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Why I Would Stay Away From A&Rs

February 11, 2018

A&R is a term we hear so much in the Music Industry that at the end of the day, we forgot what they are.

Actually, if you have zero idea of that is an A&R, the three letters stand for “Artists and Repertoire”, which in fact doesn’t mean anything either if you think about it for two seconds, yet it is the name of a job you could have in the Business.

We often hear about them because they seem to be the link between an artist and a label and therefore, they are very respected and looked for since they have the keys to “Heaven” for any singer and songwriter that would like to be famous.

I may be harsh when I say that, and you may already jump out of your seat (especially if YOU are an A&R) but that’s the truth.

Since I don’t believe in a record deal, why would I believe in A&Rs?

Let me explain this a little bit more.

My first introduction to a major (Universal) was with an A&R. I met this person in New York City, we exchanged quite a bit at a networking event and later on, I was invited in a Million Dollar Studio in Manhattan to discuss about a song with a famous rapper. One of Lady Gaga’s Music Producer was there by the way and he wanted someone to change the mood of the song they were working on.

A&Rs are not here to do anything but grasp money out you. They’ll shake you until you’re dry and will let you do your thing, broke and devastated by the fact that your career means now nothing.

Why are they so bad, you would ask. Well, my contact made me mirror that I could work with them on that project for over two months until I realize that I couldn’t afford the studio time (around $20,000) and so would propose me a record “deal” that was even scarier.

That’s when I understood what was the principal motive of an A&R.

It’s all about the money. Sorry, Jessie J.

Another smokescreen from Majors, by the way, is to let you think you have a chance to pretend to be a star at their label because they have a few A&Rs roaming town like headhunters. Which is false.

The time A&Rs are going to events, festivals and concerts, is gone. They will look through your instagram, see if you have above 200,000 followers and contact you if it is the case.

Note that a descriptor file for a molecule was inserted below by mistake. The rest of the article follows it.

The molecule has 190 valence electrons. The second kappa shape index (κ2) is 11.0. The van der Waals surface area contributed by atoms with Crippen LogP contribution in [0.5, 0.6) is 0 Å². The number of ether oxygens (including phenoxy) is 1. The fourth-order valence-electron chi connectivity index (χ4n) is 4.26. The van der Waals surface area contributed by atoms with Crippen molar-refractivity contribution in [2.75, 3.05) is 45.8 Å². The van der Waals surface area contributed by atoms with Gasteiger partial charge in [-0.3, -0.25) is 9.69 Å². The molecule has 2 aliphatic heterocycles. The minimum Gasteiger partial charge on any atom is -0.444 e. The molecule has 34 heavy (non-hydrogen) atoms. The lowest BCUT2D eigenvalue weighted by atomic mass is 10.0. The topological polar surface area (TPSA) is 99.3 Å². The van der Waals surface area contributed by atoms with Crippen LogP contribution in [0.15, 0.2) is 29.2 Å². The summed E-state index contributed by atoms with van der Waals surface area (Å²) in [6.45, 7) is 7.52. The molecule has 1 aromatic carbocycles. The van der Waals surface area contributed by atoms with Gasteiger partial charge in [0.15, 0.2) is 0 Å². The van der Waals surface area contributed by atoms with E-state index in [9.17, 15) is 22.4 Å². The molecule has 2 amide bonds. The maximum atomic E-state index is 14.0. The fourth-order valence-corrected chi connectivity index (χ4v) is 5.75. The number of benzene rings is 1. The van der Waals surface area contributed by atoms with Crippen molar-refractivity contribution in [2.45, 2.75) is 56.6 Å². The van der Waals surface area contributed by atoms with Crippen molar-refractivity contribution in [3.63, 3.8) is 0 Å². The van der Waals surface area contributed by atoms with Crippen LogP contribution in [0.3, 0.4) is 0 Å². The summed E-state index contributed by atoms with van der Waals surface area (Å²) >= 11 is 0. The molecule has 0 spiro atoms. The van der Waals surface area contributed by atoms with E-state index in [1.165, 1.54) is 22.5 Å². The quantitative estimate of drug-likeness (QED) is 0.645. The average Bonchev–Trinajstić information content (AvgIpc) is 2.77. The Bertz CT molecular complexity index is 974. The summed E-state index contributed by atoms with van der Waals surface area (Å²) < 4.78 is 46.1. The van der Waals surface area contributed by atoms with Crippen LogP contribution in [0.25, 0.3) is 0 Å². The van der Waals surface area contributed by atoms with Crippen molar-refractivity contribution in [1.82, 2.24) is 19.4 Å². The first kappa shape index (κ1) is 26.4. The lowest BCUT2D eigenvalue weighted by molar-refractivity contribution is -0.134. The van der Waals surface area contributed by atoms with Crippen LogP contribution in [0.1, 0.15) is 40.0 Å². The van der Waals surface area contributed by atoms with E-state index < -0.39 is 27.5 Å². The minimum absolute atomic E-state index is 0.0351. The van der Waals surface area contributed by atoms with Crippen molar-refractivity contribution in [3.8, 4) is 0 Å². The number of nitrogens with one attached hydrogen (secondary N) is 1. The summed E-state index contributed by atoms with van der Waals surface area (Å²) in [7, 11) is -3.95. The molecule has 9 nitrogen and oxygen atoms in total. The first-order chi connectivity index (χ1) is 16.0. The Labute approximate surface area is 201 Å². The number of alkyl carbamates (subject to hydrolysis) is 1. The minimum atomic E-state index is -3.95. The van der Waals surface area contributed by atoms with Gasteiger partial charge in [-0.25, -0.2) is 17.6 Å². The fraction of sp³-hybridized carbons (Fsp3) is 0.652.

That’s about it.

Now, A&Rs are very smart because they still have a job and so they need to prove they can maintain it. And for this, they hunt the web, and especially social media.

As we just discussed this previously, it is mostly a question of followers and more than that, a question of engagement.

The engagement is the metric that will make them go crazy. Indeed, having 200K followers yet 3 likes on each photos stinks and you know it. You shouldn’t invest your money in fake followers by the way.

That is where we come to very reputable Majors and Labels (in the past at least) becoming absolute trash bins of entertainers.

Like recently Atlantic Records who signed the “Cash Me Outside” girl Danielle Bregoli after the buzz she made online. That was not the major’s move, that was an A&R’s move.

The A&R sniffed the internet for some new sensation and realize that banking on a kid with millions of haters would be THE strategy for some engagement, and therefore, sales.

Now that TV show reality, who got smart by self branding her personality in an even smarter way is not in a roster that used to have Abba, The Bee Gees, Bobby Darin or Genesis in their roster.

Quite a gap.

Here is what I recommend you : the world is changing, the way the market is consuming music is changing and A&Rs have no more choice than to hire spike-of-attention people running the internet temporarily. So what you could do is simple. Believe in yourself, have some patience and think about the fact that you can build your brand the same exact way as a label would do, by taking the time to do so and by engaging every single fan your have in your fanbase.

Way better than a shitty deal.

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